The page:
Teenager Dennis Barnes has shattered multi-million-dollar records and gaining interest from colleges and universities everywhere.
Barnes, who goes by his middle name Maliq, is a senior at International High School in New Orleans and has earned more than $9 million in scholarship money during the college application process.
In shattering the previous record of $8.7 million, Barnes received 170 acceptances from 200 applications.
Barnes told the New Orleans NBC News station, “I started to apply to schools, and as I’ve gone through the process, the numbers just started increasing.”
Barnes and school counselor Denise James worked to shatter the $8.7 million record after Barnes realized he was close.
The record is further impressive because there are no third-party scholarships.
Instead, all his offers came directly from the schools.
Barnes first spent many hours applying to schools around the country, he told NBC News.
However, as a teenager, school, and extracurriculars took precedence over his pursuit.
“I was still doing other things,” Barnes said. “I did incorporate it into my schedule one way or another, but I just did it whenever I had time.”
Barnes’ participation in track and basketball and serving as the National Honors Society executive president made him a well-rounded applicant.
He has a 4.98 GPA and speaks Spanish through an immersion school.
That primary school foundation was imperative in his decision to attend International High School.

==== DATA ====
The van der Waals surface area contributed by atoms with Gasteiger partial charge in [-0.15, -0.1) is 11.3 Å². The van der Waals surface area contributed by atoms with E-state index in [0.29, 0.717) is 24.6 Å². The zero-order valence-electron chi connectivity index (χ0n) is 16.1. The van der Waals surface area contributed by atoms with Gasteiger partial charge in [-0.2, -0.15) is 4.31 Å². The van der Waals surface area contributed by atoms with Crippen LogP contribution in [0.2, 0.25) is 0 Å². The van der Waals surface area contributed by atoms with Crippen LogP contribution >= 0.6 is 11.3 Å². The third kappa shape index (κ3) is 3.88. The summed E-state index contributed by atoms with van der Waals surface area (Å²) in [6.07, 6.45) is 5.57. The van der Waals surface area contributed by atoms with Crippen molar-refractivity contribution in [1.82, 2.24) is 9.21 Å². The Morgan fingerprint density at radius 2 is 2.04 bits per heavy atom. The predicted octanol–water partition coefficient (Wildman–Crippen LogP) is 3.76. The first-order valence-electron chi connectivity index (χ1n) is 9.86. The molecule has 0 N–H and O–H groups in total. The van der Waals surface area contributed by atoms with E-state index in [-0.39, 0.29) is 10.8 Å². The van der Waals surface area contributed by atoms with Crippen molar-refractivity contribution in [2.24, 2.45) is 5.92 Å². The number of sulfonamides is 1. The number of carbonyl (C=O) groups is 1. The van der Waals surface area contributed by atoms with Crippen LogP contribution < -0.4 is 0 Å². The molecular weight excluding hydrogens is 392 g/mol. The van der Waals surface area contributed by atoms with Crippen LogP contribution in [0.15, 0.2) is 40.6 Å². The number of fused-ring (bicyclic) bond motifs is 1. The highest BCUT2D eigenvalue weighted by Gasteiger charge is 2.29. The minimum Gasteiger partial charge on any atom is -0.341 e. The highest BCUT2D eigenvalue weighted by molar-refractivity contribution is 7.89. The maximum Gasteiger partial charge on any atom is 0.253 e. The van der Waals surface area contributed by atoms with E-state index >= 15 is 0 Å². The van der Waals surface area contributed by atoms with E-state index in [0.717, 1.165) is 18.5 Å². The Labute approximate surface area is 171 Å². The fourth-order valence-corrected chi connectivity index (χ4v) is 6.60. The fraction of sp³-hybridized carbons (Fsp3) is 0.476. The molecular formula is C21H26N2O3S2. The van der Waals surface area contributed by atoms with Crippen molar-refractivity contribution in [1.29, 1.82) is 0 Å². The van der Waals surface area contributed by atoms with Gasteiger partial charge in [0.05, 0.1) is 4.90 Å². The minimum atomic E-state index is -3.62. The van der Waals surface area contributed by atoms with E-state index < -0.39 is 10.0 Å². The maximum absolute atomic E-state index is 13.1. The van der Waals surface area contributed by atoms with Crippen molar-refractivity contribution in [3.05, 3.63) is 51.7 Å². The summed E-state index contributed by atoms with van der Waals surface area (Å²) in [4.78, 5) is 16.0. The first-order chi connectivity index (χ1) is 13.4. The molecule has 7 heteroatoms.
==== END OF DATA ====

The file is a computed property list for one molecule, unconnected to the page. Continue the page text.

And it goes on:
“That school was very important for me and my journey,” he told the network.
“They set a strong foundation for me going into high school, and I think that’s a big reason I could say I am where I am today.”
International High School opened in 2009, when Barnes graduated from middle school.
He attended Riverdale, a public high school outside the city, while many of his classmates attended International.
The school’s strong language department, which provides French, Spanish, Arabic, and Mandarin, was a big lure for him, as he wanted to practice his Spanish.
“There are plenty of options at the school that I could have chosen from to continue with my languages, be able to strengthen them, and continue to learn,” Barnes said.
Barnes immediately impacted the charter school despite combining his sophomore and junior years into one with a dual enrollment at Southern University in New Orleans.
He also noted International High School’s academic reputation.
“They are known for putting out million-dollar scholars, so whenever the idea was presented to me by my counselor, I hopped on board,” he said.
Barnes advised prospective college students to value education, especially African American students.
“There’s always something in the news for athletics. And I think there’s a stigma put on African Americans — probably others, too,” he said about academic success.
“I think that doing well in school and understanding the importance of education is something that could break that stigma.”
Barnes credits his parents and James for his success.
James helped him apply to institutions, prepare for college, and dual enrollment.
“She has guided me and instructed me in my best interest; that will move me forward,” he stated. “James has helped me get where I am.”
Barnes said he’s grateful and excited about all scholarships and acceptances.
Still, he insists that he’s incredibly proud of those from well-known institutions like Xavier and LSU and other schools that traditionally don’t provide many scholarships.
Barnes now aims to exceed $10 million in scholarships and acceptances in the coming days.
With 170 acceptances, he said he’s being more selective and won’t hedge on which school he’ll choose.
Barnes plans to decide by May 2.